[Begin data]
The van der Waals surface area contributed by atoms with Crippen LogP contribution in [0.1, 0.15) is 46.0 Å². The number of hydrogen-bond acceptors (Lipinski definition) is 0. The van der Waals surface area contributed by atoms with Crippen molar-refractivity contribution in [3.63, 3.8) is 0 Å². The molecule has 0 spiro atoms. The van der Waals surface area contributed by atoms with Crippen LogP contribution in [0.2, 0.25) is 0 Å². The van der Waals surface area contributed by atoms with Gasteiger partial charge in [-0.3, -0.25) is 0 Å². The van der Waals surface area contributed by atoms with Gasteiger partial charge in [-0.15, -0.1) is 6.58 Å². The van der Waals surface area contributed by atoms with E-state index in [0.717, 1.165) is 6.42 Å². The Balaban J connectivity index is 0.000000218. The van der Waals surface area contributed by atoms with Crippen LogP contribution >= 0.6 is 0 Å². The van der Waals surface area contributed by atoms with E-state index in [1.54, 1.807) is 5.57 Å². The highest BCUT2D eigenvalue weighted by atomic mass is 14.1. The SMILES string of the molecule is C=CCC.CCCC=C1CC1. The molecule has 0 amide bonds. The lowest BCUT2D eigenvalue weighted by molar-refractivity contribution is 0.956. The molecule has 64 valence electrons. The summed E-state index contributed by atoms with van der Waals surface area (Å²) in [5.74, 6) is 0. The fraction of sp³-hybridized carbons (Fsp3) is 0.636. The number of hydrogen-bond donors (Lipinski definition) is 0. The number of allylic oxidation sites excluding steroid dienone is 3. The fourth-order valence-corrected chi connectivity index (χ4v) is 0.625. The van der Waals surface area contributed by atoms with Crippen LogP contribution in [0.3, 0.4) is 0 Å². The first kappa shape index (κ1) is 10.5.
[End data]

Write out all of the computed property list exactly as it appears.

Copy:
The van der Waals surface area contributed by atoms with Crippen LogP contribution in [0.1, 0.15) is 46.0 Å². The number of hydrogen-bond acceptors (Lipinski definition) is 0. The van der Waals surface area contributed by atoms with Crippen molar-refractivity contribution in [3.63, 3.8) is 0 Å². The molecule has 0 spiro atoms. The van der Waals surface area contributed by atoms with Crippen LogP contribution in [0.2, 0.25) is 0 Å². The van der Waals surface area contributed by atoms with Gasteiger partial charge in [-0.3, -0.25) is 0 Å². The van der Waals surface area contributed by atoms with Gasteiger partial charge in [-0.15, -0.1) is 6.58 Å². The van der Waals surface area contributed by atoms with E-state index in [0.717, 1.165) is 6.42 Å². The Balaban J connectivity index is 0.000000218. The van der Waals surface area contributed by atoms with Crippen LogP contribution >= 0.6 is 0 Å². The van der Waals surface area contributed by atoms with E-state index in [1.54, 1.807) is 5.57 Å². The highest BCUT2D eigenvalue weighted by atomic mass is 14.1. The SMILES string of the molecule is C=CCC.CCCC=C1CC1. The molecule has 0 amide bonds. The lowest BCUT2D eigenvalue weighted by molar-refractivity contribution is 0.956. The molecule has 64 valence electrons. The summed E-state index contributed by atoms with van der Waals surface area (Å²) in [5.74, 6) is 0. The fraction of sp³-hybridized carbons (Fsp3) is 0.636. The number of hydrogen-bond donors (Lipinski definition) is 0. The number of allylic oxidation sites excluding steroid dienone is 3. The fourth-order valence-corrected chi connectivity index (χ4v) is 0.625. The van der Waals surface area contributed by atoms with Crippen LogP contribution in [0.3, 0.4) is 0 Å². The first kappa shape index (κ1) is 10.5.